And further, Her Majesty agrees to maintain schools for instruction in such reserves hereby made as to Her Government of the Dominion of Canada may seem advisable, whenever the Indians of the reserve shall desire it.
During treaty negotiations, Lieutenant-Governor Morris made additional promises:
You will remember the promises which I have already made; I said you will get seed; you need not concern yourselves so much about what your grand-children are going to eat; your children will be taught, and they will be as well able to care of themselves as the whites around them.
During treaty talks, government representatives did not reveal Indian Act legislation and partnerships with churches to build residential schools: Ermineskin Residential School, Blue Quills School and Edmonton Residential School (now Chief Poundmaker Treatment Centre). The truth is that for decades, thousands of Treaty Six First Nation children suffered in overcrowded quarters. They were malnourished, severely punished for speaking their own language, sexually molested, physically tortured, and denied rights to their culture and ceremonies.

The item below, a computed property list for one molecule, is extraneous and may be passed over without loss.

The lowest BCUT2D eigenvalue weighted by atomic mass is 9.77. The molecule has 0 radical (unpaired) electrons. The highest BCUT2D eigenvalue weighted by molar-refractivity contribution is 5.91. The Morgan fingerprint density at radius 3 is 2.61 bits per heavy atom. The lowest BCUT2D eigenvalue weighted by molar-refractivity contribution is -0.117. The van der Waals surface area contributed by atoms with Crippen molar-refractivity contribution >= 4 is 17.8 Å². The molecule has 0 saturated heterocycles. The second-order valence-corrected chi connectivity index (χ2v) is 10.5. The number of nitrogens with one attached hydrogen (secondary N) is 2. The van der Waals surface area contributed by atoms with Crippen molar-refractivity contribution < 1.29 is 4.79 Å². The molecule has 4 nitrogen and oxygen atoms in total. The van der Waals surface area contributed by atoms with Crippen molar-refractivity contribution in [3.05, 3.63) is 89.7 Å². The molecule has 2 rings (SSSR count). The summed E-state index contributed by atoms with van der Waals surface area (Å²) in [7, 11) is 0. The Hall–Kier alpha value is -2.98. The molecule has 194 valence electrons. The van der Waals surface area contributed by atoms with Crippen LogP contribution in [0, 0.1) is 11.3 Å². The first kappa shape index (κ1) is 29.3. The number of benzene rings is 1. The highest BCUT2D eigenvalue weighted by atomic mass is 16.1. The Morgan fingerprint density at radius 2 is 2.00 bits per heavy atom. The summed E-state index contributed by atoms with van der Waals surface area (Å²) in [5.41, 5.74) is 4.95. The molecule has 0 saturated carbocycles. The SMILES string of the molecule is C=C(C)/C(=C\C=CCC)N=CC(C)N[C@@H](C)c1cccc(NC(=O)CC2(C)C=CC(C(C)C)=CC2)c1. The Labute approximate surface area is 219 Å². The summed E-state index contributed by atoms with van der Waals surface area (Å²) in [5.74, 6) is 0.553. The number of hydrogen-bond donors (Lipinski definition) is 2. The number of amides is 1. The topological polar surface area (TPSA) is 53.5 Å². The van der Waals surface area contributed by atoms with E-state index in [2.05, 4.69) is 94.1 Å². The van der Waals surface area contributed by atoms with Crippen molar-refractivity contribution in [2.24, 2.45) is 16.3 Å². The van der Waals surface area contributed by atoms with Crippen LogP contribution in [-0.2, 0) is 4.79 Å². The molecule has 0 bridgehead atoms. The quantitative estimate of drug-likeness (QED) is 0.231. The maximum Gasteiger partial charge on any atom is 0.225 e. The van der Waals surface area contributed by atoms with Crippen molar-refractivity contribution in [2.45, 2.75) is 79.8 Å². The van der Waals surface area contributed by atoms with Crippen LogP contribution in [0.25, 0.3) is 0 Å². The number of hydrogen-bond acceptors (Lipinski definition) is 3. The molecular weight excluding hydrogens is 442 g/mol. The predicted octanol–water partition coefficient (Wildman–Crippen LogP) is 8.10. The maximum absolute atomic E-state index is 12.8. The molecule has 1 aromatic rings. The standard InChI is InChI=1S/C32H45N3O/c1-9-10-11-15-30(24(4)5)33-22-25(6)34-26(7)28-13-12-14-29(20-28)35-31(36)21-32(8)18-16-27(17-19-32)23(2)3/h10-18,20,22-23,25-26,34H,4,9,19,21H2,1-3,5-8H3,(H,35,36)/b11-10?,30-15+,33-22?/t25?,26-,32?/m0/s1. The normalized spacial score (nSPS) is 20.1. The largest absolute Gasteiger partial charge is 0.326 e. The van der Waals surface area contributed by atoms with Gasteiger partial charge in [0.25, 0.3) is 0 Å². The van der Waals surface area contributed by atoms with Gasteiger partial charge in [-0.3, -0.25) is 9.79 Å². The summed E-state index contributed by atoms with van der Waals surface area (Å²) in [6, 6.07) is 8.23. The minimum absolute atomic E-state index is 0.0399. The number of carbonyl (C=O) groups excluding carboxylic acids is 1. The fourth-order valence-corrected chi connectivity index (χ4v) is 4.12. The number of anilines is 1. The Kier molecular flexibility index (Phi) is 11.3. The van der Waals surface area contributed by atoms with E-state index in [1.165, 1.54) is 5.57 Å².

In 1972, Treaty Six Elder Stanley Redcrow and 500 protesters from Blue Quills School sent a delegation to Ottawa to meet the Honourable Jean Chrétien, then minister of Indian Affairs, for a bilateral (nation to nation) agreement for instruction of indigenous language and cultural studies, and to obtain authority to hire qualified staff. The sit-in sparked a national chain of events and resulted in a First Nations education policy, entitled Indian Control of Indian Education. The policy was endorsed by the federal government and the National Indian Brotherhood.